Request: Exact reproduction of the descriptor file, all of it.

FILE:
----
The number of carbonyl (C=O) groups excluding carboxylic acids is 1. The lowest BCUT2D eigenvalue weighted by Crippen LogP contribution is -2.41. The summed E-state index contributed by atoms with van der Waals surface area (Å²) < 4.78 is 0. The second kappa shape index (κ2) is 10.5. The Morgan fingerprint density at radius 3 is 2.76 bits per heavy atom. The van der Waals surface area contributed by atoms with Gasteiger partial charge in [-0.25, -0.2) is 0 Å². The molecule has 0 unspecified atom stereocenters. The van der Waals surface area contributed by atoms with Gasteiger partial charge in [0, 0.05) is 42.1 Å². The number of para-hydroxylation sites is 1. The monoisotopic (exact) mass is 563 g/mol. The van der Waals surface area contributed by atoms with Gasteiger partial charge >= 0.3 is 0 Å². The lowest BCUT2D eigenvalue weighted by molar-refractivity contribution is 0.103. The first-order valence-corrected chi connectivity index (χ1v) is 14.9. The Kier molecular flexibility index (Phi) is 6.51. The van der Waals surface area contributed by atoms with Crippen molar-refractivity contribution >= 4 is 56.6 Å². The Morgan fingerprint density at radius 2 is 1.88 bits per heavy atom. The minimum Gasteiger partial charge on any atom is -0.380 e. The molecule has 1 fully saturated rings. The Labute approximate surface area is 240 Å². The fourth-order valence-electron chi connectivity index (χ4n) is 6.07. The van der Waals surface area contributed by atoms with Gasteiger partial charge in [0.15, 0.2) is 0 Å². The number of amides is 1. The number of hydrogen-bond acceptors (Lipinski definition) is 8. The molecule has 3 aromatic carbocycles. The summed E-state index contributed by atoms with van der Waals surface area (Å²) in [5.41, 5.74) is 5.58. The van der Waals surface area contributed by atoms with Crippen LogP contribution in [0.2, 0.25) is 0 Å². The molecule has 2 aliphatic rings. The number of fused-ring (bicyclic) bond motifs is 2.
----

The number of carbonyl (C=O) groups excluding carboxylic acids is 1. The lowest BCUT2D eigenvalue weighted by Crippen LogP contribution is -2.41. The summed E-state index contributed by atoms with van der Waals surface area (Å²) < 4.78 is 0. The second kappa shape index (κ2) is 10.5. The Morgan fingerprint density at radius 3 is 2.76 bits per heavy atom. The van der Waals surface area contributed by atoms with Gasteiger partial charge in [-0.25, -0.2) is 0 Å². The molecule has 0 unspecified atom stereocenters. The van der Waals surface area contributed by atoms with Gasteiger partial charge in [0, 0.05) is 42.1 Å². The number of para-hydroxylation sites is 1. The monoisotopic (exact) mass is 563 g/mol. The van der Waals surface area contributed by atoms with Gasteiger partial charge >= 0.3 is 0 Å². The lowest BCUT2D eigenvalue weighted by molar-refractivity contribution is 0.103. The first-order valence-corrected chi connectivity index (χ1v) is 14.9. The Kier molecular flexibility index (Phi) is 6.51. The van der Waals surface area contributed by atoms with Crippen molar-refractivity contribution >= 4 is 56.6 Å². The Morgan fingerprint density at radius 2 is 1.88 bits per heavy atom. The minimum Gasteiger partial charge on any atom is -0.380 e. The molecule has 1 fully saturated rings. The Labute approximate surface area is 240 Å². The fourth-order valence-electron chi connectivity index (χ4n) is 6.07. The van der Waals surface area contributed by atoms with Gasteiger partial charge in [0.15, 0.2) is 0 Å². The number of amides is 1. The number of hydrogen-bond acceptors (Lipinski definition) is 8. The molecule has 3 aromatic carbocycles. The summed E-state index contributed by atoms with van der Waals surface area (Å²) in [5.41, 5.74) is 5.58. The van der Waals surface area contributed by atoms with Crippen LogP contribution in [0.2, 0.25) is 0 Å². The molecule has 2 aliphatic rings. The number of fused-ring (bicyclic) bond motifs is 2.